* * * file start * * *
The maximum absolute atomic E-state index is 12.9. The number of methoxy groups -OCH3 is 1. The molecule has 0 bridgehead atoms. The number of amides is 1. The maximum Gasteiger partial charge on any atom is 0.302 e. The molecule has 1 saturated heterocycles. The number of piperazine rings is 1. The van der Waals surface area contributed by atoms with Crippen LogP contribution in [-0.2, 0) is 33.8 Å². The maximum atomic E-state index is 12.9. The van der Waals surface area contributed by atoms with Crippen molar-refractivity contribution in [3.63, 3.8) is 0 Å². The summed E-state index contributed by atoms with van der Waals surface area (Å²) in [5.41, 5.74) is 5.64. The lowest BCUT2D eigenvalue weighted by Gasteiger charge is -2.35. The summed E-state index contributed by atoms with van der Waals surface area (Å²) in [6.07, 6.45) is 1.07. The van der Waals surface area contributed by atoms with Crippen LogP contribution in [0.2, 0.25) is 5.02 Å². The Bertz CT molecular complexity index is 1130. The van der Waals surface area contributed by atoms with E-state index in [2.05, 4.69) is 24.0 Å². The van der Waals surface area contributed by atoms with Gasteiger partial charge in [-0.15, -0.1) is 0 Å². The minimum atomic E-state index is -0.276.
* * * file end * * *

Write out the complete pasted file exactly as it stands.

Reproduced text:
The maximum absolute atomic E-state index is 12.9. The number of methoxy groups -OCH3 is 1. The molecule has 0 bridgehead atoms. The number of amides is 1. The maximum Gasteiger partial charge on any atom is 0.302 e. The molecule has 1 saturated heterocycles. The number of piperazine rings is 1. The van der Waals surface area contributed by atoms with Crippen LogP contribution in [-0.2, 0) is 33.8 Å². The maximum atomic E-state index is 12.9. The van der Waals surface area contributed by atoms with Crippen molar-refractivity contribution in [3.63, 3.8) is 0 Å². The summed E-state index contributed by atoms with van der Waals surface area (Å²) in [5.41, 5.74) is 5.64. The lowest BCUT2D eigenvalue weighted by Gasteiger charge is -2.35. The summed E-state index contributed by atoms with van der Waals surface area (Å²) in [6.07, 6.45) is 1.07. The van der Waals surface area contributed by atoms with Crippen LogP contribution in [0.2, 0.25) is 5.02 Å². The Bertz CT molecular complexity index is 1130. The van der Waals surface area contributed by atoms with E-state index in [2.05, 4.69) is 24.0 Å². The van der Waals surface area contributed by atoms with Gasteiger partial charge in [-0.15, -0.1) is 0 Å². The minimum atomic E-state index is -0.276.